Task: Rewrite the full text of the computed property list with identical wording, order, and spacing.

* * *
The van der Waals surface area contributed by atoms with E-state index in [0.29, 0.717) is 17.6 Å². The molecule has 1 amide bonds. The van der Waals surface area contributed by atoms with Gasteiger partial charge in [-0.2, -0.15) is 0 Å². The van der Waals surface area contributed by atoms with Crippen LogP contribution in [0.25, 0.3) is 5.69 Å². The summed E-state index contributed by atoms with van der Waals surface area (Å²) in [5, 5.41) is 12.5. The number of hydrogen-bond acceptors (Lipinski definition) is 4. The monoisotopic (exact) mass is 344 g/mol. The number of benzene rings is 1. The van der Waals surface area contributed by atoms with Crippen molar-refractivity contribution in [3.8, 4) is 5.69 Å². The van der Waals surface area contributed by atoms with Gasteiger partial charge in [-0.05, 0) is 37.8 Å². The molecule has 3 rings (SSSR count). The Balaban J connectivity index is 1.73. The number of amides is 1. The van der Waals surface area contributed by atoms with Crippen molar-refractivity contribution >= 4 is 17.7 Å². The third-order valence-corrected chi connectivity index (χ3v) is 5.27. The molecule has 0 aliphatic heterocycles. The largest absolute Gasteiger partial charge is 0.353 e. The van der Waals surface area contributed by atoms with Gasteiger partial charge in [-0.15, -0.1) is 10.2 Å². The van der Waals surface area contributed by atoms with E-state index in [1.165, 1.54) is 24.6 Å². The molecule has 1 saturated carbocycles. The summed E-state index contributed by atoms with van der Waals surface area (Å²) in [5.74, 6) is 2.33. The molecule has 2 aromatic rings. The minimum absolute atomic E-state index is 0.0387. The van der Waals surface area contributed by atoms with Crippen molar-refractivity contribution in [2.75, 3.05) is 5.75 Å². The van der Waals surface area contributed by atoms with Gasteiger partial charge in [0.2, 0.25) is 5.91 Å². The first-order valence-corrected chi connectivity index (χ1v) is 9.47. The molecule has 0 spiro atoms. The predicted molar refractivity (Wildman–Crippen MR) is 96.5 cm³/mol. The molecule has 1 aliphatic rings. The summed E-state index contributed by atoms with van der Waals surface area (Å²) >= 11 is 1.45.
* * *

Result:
The van der Waals surface area contributed by atoms with E-state index in [0.29, 0.717) is 17.6 Å². The molecule has 1 amide bonds. The van der Waals surface area contributed by atoms with Gasteiger partial charge in [-0.2, -0.15) is 0 Å². The van der Waals surface area contributed by atoms with Crippen LogP contribution in [0.25, 0.3) is 5.69 Å². The summed E-state index contributed by atoms with van der Waals surface area (Å²) in [5, 5.41) is 12.5. The number of hydrogen-bond acceptors (Lipinski definition) is 4. The monoisotopic (exact) mass is 344 g/mol. The number of benzene rings is 1. The van der Waals surface area contributed by atoms with Crippen molar-refractivity contribution in [3.8, 4) is 5.69 Å². The van der Waals surface area contributed by atoms with Gasteiger partial charge in [-0.05, 0) is 37.8 Å². The molecule has 3 rings (SSSR count). The Balaban J connectivity index is 1.73. The number of amides is 1. The van der Waals surface area contributed by atoms with Crippen molar-refractivity contribution >= 4 is 17.7 Å². The third-order valence-corrected chi connectivity index (χ3v) is 5.27. The molecule has 0 aliphatic heterocycles. The largest absolute Gasteiger partial charge is 0.353 e. The van der Waals surface area contributed by atoms with Gasteiger partial charge in [-0.15, -0.1) is 10.2 Å². The van der Waals surface area contributed by atoms with E-state index in [1.165, 1.54) is 24.6 Å². The molecule has 1 saturated carbocycles. The summed E-state index contributed by atoms with van der Waals surface area (Å²) in [5.74, 6) is 2.33. The molecule has 2 aromatic rings. The minimum absolute atomic E-state index is 0.0387. The van der Waals surface area contributed by atoms with Crippen molar-refractivity contribution in [2.75, 3.05) is 5.75 Å². The van der Waals surface area contributed by atoms with Gasteiger partial charge in [0.2, 0.25) is 5.91 Å². The first-order valence-corrected chi connectivity index (χ1v) is 9.47. The molecule has 0 spiro atoms. The predicted molar refractivity (Wildman–Crippen MR) is 96.5 cm³/mol. The molecule has 1 aliphatic rings. The summed E-state index contributed by atoms with van der Waals surface area (Å²) >= 11 is 1.45.